Frémont reported the Sweetwater sixty feet across, twelve to eighteen inches deep, flowing moderately—much the same as a person would find it now, at the end of a modern July. But then, buffalo grazed near the river. The men camped in a cold rain, and the hunters killed some cows; the next day they moved seven miles further up to camp a mile below Independence Rock. Here they rejoined the trail. They spent two nights, the hunters killed more buffalo, and everyone pitched in to cut the meat in strips and hang it on racks in the sun to dry. An extra day by the stream must have been a welcome respite from traveling.
By now it was August, and the weather was changing as they steadily gained altitude. Six miles above Independence Rock, they came to Devil’s Gate, where the normally placid Sweetwater cuts a dramatic, V-shaped notch through a granite spur out of the hills nearby. Again it rained. No one had any tents; they seem to have left them behind with the carts. Some nights, big sagebrush was their only shelter. There were no trees along the river, but driftwood lay scattered along its banks. With this, and what the voyageurs called bois de vache—buffalo chips—they made fires.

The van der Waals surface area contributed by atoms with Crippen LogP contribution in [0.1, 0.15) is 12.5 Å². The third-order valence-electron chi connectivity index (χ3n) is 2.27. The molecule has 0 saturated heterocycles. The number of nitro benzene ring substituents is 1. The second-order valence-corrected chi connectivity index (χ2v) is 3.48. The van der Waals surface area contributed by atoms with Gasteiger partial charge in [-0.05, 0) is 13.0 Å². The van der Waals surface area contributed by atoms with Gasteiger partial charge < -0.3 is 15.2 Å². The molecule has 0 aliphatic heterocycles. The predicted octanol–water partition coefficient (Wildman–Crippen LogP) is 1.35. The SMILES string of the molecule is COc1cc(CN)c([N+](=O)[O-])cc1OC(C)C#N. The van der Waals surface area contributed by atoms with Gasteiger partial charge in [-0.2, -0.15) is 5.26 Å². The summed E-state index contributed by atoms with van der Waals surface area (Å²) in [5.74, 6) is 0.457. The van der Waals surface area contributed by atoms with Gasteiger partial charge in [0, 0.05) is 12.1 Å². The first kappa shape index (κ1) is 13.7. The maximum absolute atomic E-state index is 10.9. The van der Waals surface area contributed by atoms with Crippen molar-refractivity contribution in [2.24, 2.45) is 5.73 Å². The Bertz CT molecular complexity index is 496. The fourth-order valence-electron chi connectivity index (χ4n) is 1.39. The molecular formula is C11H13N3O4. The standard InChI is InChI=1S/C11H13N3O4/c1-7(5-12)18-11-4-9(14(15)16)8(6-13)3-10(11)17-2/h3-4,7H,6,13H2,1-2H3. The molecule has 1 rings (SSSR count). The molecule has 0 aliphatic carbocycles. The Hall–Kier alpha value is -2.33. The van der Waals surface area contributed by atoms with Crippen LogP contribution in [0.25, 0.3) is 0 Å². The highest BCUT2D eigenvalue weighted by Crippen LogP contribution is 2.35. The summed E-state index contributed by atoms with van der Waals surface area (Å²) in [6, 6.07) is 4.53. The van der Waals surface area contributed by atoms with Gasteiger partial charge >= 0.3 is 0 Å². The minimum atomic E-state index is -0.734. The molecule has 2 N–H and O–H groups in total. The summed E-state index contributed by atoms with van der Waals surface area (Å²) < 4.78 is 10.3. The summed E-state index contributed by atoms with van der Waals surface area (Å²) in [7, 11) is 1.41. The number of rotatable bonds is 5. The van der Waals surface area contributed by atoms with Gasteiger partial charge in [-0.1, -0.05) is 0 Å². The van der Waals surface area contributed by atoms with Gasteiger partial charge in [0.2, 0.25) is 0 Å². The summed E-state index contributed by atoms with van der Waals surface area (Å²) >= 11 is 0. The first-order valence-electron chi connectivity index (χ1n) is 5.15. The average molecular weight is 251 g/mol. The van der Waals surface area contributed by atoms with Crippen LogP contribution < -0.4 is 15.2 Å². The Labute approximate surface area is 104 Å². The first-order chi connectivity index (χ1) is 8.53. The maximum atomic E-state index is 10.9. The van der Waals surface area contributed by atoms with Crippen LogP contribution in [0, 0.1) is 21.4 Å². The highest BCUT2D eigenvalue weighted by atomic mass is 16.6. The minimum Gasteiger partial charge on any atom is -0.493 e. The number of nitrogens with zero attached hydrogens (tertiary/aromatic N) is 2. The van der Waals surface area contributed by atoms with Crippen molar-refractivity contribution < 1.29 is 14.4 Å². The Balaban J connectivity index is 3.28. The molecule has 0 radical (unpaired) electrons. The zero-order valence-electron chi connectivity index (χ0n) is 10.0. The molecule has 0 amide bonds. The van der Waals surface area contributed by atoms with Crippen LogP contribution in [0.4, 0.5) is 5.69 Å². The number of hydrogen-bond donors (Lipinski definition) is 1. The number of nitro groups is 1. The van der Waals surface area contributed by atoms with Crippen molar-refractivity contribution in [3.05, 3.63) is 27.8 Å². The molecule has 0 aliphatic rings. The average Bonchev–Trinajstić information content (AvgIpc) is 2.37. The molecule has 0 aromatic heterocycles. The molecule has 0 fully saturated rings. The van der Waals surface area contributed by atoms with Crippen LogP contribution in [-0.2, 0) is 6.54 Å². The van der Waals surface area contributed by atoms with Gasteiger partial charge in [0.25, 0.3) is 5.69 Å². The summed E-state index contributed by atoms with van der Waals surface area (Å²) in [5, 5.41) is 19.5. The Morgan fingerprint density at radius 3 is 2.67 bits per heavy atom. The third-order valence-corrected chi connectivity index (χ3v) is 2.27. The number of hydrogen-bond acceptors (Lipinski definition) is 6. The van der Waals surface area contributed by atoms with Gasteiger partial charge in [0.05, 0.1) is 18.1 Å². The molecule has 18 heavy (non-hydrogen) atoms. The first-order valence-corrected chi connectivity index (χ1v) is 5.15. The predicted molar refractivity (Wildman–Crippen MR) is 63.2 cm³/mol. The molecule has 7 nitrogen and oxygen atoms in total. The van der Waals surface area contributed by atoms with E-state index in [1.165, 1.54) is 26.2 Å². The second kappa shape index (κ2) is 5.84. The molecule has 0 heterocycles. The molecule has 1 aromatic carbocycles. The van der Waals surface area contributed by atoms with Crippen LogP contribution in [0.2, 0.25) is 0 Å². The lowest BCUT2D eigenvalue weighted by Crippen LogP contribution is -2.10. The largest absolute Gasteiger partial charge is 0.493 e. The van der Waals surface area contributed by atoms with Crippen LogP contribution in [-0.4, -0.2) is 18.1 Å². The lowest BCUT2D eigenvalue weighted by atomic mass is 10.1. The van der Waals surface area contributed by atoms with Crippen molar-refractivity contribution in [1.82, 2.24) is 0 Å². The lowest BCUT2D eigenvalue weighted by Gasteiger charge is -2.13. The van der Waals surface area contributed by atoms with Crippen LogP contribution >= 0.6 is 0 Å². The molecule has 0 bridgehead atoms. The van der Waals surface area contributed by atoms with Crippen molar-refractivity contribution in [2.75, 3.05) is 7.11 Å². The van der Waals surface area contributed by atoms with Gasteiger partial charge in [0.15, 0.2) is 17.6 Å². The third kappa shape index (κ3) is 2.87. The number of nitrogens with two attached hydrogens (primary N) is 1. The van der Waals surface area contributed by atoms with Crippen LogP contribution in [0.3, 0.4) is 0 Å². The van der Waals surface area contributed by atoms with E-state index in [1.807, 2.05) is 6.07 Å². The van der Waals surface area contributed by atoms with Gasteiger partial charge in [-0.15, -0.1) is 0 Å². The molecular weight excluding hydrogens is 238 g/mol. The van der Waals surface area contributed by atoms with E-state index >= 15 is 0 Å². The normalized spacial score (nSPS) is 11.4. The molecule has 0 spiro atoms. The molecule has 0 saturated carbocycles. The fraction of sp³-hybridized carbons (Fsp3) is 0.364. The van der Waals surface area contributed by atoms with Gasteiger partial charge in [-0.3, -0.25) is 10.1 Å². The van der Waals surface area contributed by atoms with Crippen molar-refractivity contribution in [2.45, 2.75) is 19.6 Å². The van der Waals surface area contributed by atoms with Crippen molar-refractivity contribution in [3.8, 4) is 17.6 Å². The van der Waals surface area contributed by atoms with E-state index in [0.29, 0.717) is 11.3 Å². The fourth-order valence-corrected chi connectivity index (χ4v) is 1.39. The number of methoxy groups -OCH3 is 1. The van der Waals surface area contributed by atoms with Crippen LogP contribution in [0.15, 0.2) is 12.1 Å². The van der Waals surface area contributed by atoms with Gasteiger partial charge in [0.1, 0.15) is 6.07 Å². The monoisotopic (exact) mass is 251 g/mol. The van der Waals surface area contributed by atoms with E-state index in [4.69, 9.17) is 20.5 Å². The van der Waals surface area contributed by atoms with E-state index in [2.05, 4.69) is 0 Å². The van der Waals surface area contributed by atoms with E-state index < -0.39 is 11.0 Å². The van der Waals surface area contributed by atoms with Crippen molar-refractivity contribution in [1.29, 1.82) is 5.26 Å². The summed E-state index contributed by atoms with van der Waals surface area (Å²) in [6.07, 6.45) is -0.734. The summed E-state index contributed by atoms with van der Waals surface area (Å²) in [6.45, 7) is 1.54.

A day and a half beyond Devil’s Gate they got their first view of the Wind River Mountains, looking low and dark; these marked the Continental Divide and beyond them lay Oregon. On up the Sweetwater they progressed, timbered mountains miles off on their left, bare-granite rocks rising close and steep on their right. They passed buffalo, antelope, spied the only grizzly bear of the trip, found an abandoned dog and a sore-footed horse, and now and then unpacked their instruments to take more readings.